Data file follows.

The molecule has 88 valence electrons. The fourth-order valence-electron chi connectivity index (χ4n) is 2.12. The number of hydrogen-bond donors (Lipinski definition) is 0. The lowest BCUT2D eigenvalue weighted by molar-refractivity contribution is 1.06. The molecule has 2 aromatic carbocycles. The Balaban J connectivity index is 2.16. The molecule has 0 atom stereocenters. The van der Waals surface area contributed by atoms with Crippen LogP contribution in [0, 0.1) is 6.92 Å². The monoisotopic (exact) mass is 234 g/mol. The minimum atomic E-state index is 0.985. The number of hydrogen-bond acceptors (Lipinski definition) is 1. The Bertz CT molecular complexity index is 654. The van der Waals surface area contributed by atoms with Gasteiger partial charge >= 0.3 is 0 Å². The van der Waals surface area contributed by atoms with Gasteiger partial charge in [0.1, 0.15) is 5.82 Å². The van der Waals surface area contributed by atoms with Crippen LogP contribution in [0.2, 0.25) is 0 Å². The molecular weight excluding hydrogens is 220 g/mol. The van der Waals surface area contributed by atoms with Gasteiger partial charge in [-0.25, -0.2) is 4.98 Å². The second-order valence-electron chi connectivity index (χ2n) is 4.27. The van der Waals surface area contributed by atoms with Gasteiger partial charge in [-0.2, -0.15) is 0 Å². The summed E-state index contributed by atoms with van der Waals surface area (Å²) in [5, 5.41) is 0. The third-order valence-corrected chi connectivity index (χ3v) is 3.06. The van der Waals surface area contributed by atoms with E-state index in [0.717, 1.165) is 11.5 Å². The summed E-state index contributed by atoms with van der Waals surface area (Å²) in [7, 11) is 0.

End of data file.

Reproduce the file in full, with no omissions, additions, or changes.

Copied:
The molecule has 88 valence electrons. The fourth-order valence-electron chi connectivity index (χ4n) is 2.12. The number of hydrogen-bond donors (Lipinski definition) is 0. The lowest BCUT2D eigenvalue weighted by molar-refractivity contribution is 1.06. The molecule has 2 aromatic carbocycles. The Balaban J connectivity index is 2.16. The molecule has 0 atom stereocenters. The van der Waals surface area contributed by atoms with Crippen LogP contribution in [0, 0.1) is 6.92 Å². The monoisotopic (exact) mass is 234 g/mol. The minimum atomic E-state index is 0.985. The number of hydrogen-bond acceptors (Lipinski definition) is 1. The Bertz CT molecular complexity index is 654. The van der Waals surface area contributed by atoms with Gasteiger partial charge >= 0.3 is 0 Å². The van der Waals surface area contributed by atoms with Gasteiger partial charge in [0.1, 0.15) is 5.82 Å². The van der Waals surface area contributed by atoms with Crippen LogP contribution in [0.2, 0.25) is 0 Å². The molecular weight excluding hydrogens is 220 g/mol. The van der Waals surface area contributed by atoms with Gasteiger partial charge in [-0.25, -0.2) is 4.98 Å². The second-order valence-electron chi connectivity index (χ2n) is 4.27. The van der Waals surface area contributed by atoms with Gasteiger partial charge in [-0.2, -0.15) is 0 Å². The summed E-state index contributed by atoms with van der Waals surface area (Å²) in [5, 5.41) is 0. The third-order valence-corrected chi connectivity index (χ3v) is 3.06. The van der Waals surface area contributed by atoms with E-state index in [0.717, 1.165) is 11.5 Å². The summed E-state index contributed by atoms with van der Waals surface area (Å²) in [7, 11) is 0.